UPDATED: ZDNet retorts, and says to chill.
ORIGINAL: iLounge (via Engadget) is reporting that the new iPod shuffle ships with headsets that not only include advanced (read: complicated) on-wire controls, but with lock-down chips that may prevent third parties from making compatible alternatives without ponying up licensing fees to Apple. Whether this is a
money grab in exchange for technology Apple has patented and feels they deserve compensation for, or just another internet controversy that ultimately goes nowhere isn't fully understood yet (least not by me!). iLounge says:
This is, in short, a nightmare scenario for long-time iPod fans: are we entering a world in which Apple controls and taxes literally every piece of the iPod purchase from headphones to chargers, jacking up their prices, forcing customers to re-purchase things they already own, while making only marginal improvements in their functionality? It’s a shame, and one that consumers should feel empowered to fight.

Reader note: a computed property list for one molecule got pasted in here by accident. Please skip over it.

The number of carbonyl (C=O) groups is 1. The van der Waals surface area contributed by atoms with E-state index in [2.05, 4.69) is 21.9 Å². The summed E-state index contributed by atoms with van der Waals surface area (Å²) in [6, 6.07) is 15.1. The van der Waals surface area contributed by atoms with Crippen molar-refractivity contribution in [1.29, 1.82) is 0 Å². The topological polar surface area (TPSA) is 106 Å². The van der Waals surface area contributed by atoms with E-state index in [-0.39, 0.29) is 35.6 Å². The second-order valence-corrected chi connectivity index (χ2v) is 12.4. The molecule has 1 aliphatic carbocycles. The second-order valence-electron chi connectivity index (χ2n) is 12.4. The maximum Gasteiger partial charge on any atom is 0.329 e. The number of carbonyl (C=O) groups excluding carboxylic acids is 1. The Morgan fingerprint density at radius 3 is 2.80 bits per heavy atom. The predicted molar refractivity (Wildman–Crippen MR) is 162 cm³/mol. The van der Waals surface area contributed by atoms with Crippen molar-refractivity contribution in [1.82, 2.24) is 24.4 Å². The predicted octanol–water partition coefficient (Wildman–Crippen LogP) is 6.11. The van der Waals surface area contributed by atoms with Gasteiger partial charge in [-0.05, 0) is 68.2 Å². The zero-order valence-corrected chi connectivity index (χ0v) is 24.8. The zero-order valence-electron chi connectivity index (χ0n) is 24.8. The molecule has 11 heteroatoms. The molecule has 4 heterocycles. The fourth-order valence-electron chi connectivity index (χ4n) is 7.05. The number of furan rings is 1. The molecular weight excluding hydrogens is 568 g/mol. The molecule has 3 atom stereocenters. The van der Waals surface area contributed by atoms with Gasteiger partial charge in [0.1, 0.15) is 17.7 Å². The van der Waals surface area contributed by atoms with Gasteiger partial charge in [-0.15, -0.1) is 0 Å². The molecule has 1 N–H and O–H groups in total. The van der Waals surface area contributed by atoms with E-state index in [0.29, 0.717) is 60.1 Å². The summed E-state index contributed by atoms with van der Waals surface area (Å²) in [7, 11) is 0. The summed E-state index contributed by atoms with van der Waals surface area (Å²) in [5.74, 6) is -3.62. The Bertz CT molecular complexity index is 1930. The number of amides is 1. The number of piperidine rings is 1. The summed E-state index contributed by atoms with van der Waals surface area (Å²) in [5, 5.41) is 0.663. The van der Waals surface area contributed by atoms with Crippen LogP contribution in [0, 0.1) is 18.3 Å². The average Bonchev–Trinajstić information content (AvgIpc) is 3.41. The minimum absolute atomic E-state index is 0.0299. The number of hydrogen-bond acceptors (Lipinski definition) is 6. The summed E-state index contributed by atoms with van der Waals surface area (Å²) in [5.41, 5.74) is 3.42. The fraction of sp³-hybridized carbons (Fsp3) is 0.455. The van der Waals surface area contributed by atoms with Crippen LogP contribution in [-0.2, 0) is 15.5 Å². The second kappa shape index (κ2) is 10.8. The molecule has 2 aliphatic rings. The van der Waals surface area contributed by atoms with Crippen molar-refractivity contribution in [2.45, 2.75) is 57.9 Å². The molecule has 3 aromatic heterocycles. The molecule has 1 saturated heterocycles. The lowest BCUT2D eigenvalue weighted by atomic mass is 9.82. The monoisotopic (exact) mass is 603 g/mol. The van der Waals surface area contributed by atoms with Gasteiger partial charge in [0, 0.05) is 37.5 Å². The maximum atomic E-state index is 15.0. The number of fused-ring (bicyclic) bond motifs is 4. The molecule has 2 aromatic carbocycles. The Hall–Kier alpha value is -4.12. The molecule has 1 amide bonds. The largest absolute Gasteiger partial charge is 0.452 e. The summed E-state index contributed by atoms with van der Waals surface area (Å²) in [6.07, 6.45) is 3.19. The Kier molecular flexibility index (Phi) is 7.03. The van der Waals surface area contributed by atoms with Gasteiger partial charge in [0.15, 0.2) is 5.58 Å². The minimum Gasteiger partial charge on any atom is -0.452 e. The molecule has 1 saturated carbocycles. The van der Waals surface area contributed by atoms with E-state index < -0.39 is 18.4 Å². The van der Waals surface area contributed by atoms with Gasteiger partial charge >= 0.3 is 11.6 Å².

When the iPhone 3G came out, there was some noise that the new component and composite video cables that came along with it contained proprietary chips that would prevent 3rd parties from creating cheaper alternatives to the Apple-proper cables.
Launched along with the 2nd generation iPod touch was Apple's new in-ear headset with mic and remote control, allowing music to be started, stopped, and skipped, along with volume to be controlled right on the headset. They worked not only with the iPod touch, but with the new aluminum unibody MacBook family, and to a lesser degree with the iPhone 3G. Was there a proprietary lock-down chip in those headsets?
Either way, are we sharpening our pitchforks and lighting our torches, or waiting to see how this develops before storming the streets of Cupertino?